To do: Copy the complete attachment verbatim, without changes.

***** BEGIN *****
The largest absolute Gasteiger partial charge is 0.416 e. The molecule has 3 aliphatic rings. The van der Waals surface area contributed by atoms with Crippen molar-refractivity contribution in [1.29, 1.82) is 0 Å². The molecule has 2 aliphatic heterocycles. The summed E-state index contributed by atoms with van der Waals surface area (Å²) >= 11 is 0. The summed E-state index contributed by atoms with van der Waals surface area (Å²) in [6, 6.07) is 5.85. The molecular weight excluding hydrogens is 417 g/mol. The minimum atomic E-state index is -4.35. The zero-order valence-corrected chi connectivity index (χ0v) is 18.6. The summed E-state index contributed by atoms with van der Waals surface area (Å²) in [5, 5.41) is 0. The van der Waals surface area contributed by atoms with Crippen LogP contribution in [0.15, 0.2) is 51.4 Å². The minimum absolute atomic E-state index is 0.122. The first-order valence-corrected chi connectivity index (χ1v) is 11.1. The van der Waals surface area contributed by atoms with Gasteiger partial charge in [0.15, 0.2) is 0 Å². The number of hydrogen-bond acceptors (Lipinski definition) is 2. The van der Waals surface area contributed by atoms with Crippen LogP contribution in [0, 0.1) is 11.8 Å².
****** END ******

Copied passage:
The largest absolute Gasteiger partial charge is 0.416 e. The molecule has 3 aliphatic rings. The van der Waals surface area contributed by atoms with Crippen molar-refractivity contribution in [1.29, 1.82) is 0 Å². The molecule has 2 aliphatic heterocycles. The summed E-state index contributed by atoms with van der Waals surface area (Å²) >= 11 is 0. The summed E-state index contributed by atoms with van der Waals surface area (Å²) in [6, 6.07) is 5.85. The molecular weight excluding hydrogens is 417 g/mol. The minimum atomic E-state index is -4.35. The zero-order valence-corrected chi connectivity index (χ0v) is 18.6. The summed E-state index contributed by atoms with van der Waals surface area (Å²) in [5, 5.41) is 0. The van der Waals surface area contributed by atoms with Crippen LogP contribution in [0.15, 0.2) is 51.4 Å². The minimum absolute atomic E-state index is 0.122. The first-order valence-corrected chi connectivity index (χ1v) is 11.1. The van der Waals surface area contributed by atoms with Gasteiger partial charge in [0.15, 0.2) is 0 Å². The number of hydrogen-bond acceptors (Lipinski definition) is 2. The van der Waals surface area contributed by atoms with Crippen LogP contribution in [0, 0.1) is 11.8 Å².